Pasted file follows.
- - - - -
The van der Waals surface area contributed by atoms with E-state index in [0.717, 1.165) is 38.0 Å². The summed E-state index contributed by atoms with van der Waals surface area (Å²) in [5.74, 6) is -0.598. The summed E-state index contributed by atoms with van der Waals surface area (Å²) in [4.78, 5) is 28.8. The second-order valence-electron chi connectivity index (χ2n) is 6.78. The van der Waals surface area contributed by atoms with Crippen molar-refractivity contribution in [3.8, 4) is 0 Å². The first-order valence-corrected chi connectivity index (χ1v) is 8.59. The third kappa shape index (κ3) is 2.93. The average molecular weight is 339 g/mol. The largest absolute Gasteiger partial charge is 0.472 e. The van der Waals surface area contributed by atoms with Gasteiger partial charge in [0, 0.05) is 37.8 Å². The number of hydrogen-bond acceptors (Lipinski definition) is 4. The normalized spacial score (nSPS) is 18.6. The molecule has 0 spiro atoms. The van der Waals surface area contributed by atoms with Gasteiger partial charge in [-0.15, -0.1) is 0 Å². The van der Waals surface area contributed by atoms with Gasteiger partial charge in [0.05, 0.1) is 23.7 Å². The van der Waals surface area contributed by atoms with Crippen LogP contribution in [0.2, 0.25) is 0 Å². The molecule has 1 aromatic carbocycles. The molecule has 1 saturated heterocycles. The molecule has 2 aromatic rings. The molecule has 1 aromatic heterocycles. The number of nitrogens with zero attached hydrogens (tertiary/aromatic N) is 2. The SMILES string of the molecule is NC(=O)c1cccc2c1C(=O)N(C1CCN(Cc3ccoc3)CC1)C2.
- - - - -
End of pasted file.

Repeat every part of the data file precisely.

The van der Waals surface area contributed by atoms with E-state index in [0.717, 1.165) is 38.0 Å². The summed E-state index contributed by atoms with van der Waals surface area (Å²) in [5.74, 6) is -0.598. The summed E-state index contributed by atoms with van der Waals surface area (Å²) in [4.78, 5) is 28.8. The second-order valence-electron chi connectivity index (χ2n) is 6.78. The van der Waals surface area contributed by atoms with Crippen molar-refractivity contribution in [3.8, 4) is 0 Å². The first-order valence-corrected chi connectivity index (χ1v) is 8.59. The third kappa shape index (κ3) is 2.93. The average molecular weight is 339 g/mol. The largest absolute Gasteiger partial charge is 0.472 e. The van der Waals surface area contributed by atoms with Gasteiger partial charge in [0, 0.05) is 37.8 Å². The number of hydrogen-bond acceptors (Lipinski definition) is 4. The normalized spacial score (nSPS) is 18.6. The molecule has 0 spiro atoms. The van der Waals surface area contributed by atoms with Gasteiger partial charge in [-0.15, -0.1) is 0 Å². The van der Waals surface area contributed by atoms with Gasteiger partial charge in [0.05, 0.1) is 23.7 Å². The van der Waals surface area contributed by atoms with Crippen LogP contribution in [0.2, 0.25) is 0 Å². The molecule has 1 aromatic carbocycles. The molecule has 1 saturated heterocycles. The molecule has 2 aromatic rings. The molecule has 1 aromatic heterocycles. The number of nitrogens with zero attached hydrogens (tertiary/aromatic N) is 2. The SMILES string of the molecule is NC(=O)c1cccc2c1C(=O)N(C1CCN(Cc3ccoc3)CC1)C2.